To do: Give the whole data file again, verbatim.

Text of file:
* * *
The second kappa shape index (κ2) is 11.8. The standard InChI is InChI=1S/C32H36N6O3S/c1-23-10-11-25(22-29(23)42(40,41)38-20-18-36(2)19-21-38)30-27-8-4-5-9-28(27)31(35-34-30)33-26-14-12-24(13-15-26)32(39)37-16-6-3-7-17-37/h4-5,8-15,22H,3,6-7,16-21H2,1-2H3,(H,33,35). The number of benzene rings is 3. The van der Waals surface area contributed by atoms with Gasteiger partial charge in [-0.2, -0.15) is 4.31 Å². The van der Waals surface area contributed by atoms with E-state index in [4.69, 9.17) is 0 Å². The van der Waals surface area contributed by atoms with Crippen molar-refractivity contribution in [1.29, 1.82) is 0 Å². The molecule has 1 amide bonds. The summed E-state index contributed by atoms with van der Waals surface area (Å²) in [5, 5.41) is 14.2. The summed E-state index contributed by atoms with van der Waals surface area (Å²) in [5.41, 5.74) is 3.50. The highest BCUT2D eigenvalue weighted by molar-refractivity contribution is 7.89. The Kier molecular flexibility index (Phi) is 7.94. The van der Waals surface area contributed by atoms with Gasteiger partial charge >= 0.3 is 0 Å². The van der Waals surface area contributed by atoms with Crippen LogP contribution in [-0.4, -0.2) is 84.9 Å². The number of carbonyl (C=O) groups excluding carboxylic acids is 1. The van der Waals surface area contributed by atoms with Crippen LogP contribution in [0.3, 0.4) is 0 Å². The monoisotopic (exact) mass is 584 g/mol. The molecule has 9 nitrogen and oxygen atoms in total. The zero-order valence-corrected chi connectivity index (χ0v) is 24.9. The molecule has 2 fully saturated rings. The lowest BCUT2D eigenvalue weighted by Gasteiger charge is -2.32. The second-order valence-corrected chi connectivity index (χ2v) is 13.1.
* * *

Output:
The second kappa shape index (κ2) is 11.8. The standard InChI is InChI=1S/C32H36N6O3S/c1-23-10-11-25(22-29(23)42(40,41)38-20-18-36(2)19-21-38)30-27-8-4-5-9-28(27)31(35-34-30)33-26-14-12-24(13-15-26)32(39)37-16-6-3-7-17-37/h4-5,8-15,22H,3,6-7,16-21H2,1-2H3,(H,33,35). The number of benzene rings is 3. The van der Waals surface area contributed by atoms with Gasteiger partial charge in [-0.2, -0.15) is 4.31 Å². The van der Waals surface area contributed by atoms with E-state index in [4.69, 9.17) is 0 Å². The van der Waals surface area contributed by atoms with Crippen molar-refractivity contribution in [1.29, 1.82) is 0 Å². The molecule has 1 amide bonds. The summed E-state index contributed by atoms with van der Waals surface area (Å²) in [5, 5.41) is 14.2. The summed E-state index contributed by atoms with van der Waals surface area (Å²) in [5.41, 5.74) is 3.50. The highest BCUT2D eigenvalue weighted by molar-refractivity contribution is 7.89. The Kier molecular flexibility index (Phi) is 7.94. The van der Waals surface area contributed by atoms with Gasteiger partial charge >= 0.3 is 0 Å². The van der Waals surface area contributed by atoms with Crippen LogP contribution in [-0.4, -0.2) is 84.9 Å². The number of carbonyl (C=O) groups excluding carboxylic acids is 1. The van der Waals surface area contributed by atoms with Crippen LogP contribution in [0.3, 0.4) is 0 Å². The monoisotopic (exact) mass is 584 g/mol. The molecule has 9 nitrogen and oxygen atoms in total. The zero-order valence-corrected chi connectivity index (χ0v) is 24.9. The molecule has 2 fully saturated rings. The lowest BCUT2D eigenvalue weighted by Gasteiger charge is -2.32. The second-order valence-corrected chi connectivity index (χ2v) is 13.1.